So, I really like Black Hammer. It’s not just because the story itself or the ideas within the greater Jeff Lemire saga of Black Hammer spin-offs and sequels are good – though they are. And it’s not just because Lemire has had a fantastic set of collaborators, beginning with Dean Ormston. It’s not even that Black Hammer might have been the only successful example of a new shared super-hero universe since Invincible way back in 2002.
Rather, what makes me like the whole Black Hammer universe is that it’s a shared universe that is first and foremost about the characters’ emotional arcs. Yes, there’s some stuff about the Anti-God and the other various riffs on the New Gods, but that’s not what Black Hammer is about. It’s about Abraham Slam and his desire to just stay in their little rural village; it’s about Barbalien coming to terms with his sexuality; it’s about Talky Walky figuring out his own role independent of Colonel Weird; and it’s about Golden Gail’s struggle with her age, and with the fact that she appears to be a kid forever.
Okay, so, Black Hammer: Visions is an anthology series, with each issue giving different creators chances to tell a story in the Black Hammer universe. This first issue was not one that I came into enthusiastically. While I had no reservations about artist Dean Kotz, I wasn’t a fan of Patton Oswalt’s previous comics work.
However, Oswalt has seriously leveled up in his writing prowess over the last fifteen years, and Black Hammer: Visions is a really fantastic, interesting story. Oswalt looks at Golden Gail’s life, and asks a question that in retrospect, appears obvious: while Gail herself doesn’t age, her classmates do – whatever happened to them?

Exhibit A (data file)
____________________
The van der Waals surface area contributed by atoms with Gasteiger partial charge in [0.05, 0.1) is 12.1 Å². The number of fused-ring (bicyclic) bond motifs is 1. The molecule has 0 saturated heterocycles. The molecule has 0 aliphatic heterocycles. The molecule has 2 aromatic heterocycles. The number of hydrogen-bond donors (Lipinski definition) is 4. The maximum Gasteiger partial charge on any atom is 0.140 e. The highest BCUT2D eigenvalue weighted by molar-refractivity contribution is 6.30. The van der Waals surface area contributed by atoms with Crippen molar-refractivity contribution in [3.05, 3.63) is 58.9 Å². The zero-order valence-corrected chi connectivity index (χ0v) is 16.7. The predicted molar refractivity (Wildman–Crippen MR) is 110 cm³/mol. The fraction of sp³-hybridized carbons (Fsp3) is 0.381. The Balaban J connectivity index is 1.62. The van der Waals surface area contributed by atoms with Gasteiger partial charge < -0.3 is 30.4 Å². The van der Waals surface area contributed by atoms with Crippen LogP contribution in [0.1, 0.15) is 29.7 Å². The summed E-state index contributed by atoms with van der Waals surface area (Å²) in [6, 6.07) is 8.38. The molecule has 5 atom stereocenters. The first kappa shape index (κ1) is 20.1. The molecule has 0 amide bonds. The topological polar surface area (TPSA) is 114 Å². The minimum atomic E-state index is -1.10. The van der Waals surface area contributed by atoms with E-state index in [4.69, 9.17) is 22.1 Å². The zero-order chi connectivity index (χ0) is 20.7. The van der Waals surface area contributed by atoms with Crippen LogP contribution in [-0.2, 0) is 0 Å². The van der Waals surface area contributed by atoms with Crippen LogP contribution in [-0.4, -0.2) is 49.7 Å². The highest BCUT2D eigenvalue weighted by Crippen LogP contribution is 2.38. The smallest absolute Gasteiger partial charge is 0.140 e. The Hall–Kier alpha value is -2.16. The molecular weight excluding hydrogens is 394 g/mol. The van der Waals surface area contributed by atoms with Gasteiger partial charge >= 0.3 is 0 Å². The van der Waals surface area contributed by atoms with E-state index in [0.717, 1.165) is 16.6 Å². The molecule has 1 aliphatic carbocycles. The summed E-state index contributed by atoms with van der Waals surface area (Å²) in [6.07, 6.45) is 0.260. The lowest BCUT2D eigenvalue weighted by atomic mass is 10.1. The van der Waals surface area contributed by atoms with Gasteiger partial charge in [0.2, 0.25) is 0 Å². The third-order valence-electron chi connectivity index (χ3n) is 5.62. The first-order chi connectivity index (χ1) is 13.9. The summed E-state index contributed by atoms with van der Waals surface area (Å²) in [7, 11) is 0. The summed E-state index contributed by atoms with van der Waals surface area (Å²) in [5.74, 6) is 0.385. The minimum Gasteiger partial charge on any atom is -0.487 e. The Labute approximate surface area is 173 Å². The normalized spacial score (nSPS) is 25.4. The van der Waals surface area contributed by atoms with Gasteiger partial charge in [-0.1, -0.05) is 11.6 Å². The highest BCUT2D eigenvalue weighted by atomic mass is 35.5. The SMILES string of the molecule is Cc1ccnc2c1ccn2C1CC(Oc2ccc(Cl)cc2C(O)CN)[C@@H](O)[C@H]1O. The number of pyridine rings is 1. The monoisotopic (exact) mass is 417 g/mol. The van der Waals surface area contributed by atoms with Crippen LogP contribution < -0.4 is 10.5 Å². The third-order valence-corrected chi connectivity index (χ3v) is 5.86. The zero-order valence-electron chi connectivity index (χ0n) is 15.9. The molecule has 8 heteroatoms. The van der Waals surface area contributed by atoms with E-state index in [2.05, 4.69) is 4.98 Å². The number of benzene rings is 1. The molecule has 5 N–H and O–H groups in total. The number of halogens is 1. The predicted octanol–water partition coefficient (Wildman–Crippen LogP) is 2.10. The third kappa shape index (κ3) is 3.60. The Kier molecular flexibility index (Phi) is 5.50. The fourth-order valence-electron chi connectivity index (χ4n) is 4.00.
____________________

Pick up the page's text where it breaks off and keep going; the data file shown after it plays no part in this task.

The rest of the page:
So Oswalt goes to years and years later, after the Black Hammer heroes have been in their mystical little town for a while, and tells us a story about two girls – Barbara and Eunice – as they are on the eve of their high school graduation. They sit in Tammy’s diner – a spot that we saw so often in the original Black Hammer books – and reminisce. But as they talk, we see the growing divide between them. We see the struggle between trying to be ‘normal,’ of fitting in society as a whole, and, in our conclusion, Gail manages to synthesize that whole for them. That uniqueness doesn’t have to come at the expense of being part of a greater community.
As a note, I am told that the book is liberally inspired by the movie Ghost World, with Oswalt actually crediting that movie in the opening pages of the book. But I am not familiar with said movie, and I enjoyed it just fine. I don’t know how the rest of the series will work out, it being an anthology and all – but this issue, if you’re already a fan of the Black Hammer universe, is very much worth reading.
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